Particular embodiments of the subject matter described in this specification can be implemented to realize one or more of the following advantages. The n-gram language model can be represented in a compact form using a number of vectors defining a trie structure that requires less storage space than other language model forms. Encoding integer vectors forming the trie structure further reduces storage requirements. Additionally, the trie structure can be used with a segmented language model for distributed storage of the language model providing rapid response time for n-gram searches.

The details of one or more embodiments of the subject matter described in this specification are set forth in the accompanying drawings and the description below. Other features, aspects, and advantages of the subject matter will become apparent from the description, the drawings, and the claims.

BRIEF DESCRIPTION OF THE DRAWINGS

FIG. 1 is a block diagram illustrating components for building a language model.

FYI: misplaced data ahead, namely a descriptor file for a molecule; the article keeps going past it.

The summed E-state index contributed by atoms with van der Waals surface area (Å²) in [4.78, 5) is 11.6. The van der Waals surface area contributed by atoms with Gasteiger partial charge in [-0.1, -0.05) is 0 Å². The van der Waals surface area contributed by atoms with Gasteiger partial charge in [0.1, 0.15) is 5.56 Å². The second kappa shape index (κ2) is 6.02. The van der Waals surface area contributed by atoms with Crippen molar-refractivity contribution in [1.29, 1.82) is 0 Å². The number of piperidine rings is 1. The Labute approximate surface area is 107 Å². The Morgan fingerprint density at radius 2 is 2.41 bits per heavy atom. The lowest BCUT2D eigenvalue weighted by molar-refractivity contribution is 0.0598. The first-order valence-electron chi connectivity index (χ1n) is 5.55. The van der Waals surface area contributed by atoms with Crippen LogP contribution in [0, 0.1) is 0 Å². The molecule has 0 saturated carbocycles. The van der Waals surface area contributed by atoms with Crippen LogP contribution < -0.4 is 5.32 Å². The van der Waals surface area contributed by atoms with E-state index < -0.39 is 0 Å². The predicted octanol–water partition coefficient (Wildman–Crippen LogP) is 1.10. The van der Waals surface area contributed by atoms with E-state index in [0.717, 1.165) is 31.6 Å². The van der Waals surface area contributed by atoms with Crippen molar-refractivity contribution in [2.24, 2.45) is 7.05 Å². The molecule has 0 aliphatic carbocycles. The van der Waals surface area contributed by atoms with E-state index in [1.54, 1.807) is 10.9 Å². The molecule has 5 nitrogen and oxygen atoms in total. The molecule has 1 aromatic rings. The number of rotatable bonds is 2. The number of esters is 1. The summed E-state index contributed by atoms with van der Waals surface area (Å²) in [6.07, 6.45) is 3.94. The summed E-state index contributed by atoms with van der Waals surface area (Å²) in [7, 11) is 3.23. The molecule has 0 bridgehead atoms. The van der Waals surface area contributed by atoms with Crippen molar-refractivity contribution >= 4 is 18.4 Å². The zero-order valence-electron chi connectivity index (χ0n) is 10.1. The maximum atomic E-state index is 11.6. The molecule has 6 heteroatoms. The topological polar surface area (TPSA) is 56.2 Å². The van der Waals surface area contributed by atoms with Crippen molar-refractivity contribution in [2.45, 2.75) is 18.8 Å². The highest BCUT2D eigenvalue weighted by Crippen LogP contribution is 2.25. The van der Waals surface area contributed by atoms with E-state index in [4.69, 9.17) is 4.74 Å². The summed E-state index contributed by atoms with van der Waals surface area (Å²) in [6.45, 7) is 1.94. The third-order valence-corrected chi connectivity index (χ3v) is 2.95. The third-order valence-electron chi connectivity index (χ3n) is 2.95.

FIG. 2 shows example n-gram sorting techniques.

FIG. 3 is a flowchart illustrating a method for encoding a language model using a trie.

FIG. 4 is a flowchart illustrating a first method for building a trie.

FIG. 5 is a flowchart illustrating a second method for building a trie.

FIG. 6 is a flowchart illustrating a method for identifying the probability for n-grams in a string using a trie.

FIG. 7 is a flowchart illustrating a method for identifying a key value for an n-gram using the trie of FIG. 4

FIG. 8 is a flowchart illustrating a method for identifying a key value for an n-gram using the trie of FIG. 5.

FIG. 9 is a block diagram illustrating an example of for looking up sharded n-grams.

Like reference numbers and designations in the various drawings indicate like elements.

DETAILED DESCRIPTION